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Sedation and analgesia in the critically ill 

Sedation and analgesia in the critically ill
Sedation and analgesia in the critically ill

Gilbert Park

and Maire P. Shelly

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date: 28 September 2021

Nearly all critically ill patients need analgesia, anxiolysis, hypnosis, or measures to help them tolerate their tracheal tube. Although making the patient unconscious may appear the easiest way to achieve this, it is fraught with hazards.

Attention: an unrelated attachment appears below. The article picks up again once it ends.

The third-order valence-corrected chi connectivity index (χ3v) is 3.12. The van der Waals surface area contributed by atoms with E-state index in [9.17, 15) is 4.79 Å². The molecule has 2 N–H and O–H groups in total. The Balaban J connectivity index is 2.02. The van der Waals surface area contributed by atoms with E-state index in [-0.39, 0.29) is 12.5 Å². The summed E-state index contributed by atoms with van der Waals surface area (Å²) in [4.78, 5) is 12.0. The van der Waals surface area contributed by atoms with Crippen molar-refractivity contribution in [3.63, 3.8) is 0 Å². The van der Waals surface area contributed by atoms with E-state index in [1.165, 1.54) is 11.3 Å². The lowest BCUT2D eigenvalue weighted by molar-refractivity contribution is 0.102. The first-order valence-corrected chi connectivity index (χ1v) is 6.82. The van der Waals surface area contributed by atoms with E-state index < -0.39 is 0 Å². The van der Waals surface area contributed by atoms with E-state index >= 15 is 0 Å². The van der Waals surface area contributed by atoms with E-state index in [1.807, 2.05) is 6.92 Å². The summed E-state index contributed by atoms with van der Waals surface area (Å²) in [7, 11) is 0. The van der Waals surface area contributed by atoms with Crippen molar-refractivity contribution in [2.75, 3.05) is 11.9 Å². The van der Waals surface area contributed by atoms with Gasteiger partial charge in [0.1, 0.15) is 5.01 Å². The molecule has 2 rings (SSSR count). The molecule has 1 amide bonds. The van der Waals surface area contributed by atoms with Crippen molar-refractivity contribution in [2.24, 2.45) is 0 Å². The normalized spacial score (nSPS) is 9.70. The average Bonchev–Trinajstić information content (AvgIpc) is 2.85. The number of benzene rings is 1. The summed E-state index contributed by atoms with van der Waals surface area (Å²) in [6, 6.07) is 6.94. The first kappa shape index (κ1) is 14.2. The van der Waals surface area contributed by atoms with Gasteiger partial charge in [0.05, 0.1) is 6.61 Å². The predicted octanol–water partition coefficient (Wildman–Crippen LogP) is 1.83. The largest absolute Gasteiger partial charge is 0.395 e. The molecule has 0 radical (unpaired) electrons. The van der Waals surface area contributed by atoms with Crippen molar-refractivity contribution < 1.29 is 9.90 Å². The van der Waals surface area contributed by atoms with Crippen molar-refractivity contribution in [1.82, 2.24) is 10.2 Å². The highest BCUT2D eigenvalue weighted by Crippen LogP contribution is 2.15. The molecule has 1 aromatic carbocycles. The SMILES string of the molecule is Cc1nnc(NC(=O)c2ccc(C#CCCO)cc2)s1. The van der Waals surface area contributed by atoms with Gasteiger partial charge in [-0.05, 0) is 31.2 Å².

Pain relief and tube tolerance—these are the first priority, and usually involves giving opioids. Morphine, which has both analgesic and sedative effects, is the opioid against which others are judged. Remifentanil is a relatively new agent that has properties useful in critically ill patients: fast onset of action, a predictable short half-life (10–21 min), and it is broken down by a nonspecific enzyme system present in plasma such that accumulation does not occur, and the drug wears off rapidly, even after prolonged infusions and in renal or hepatic failure....

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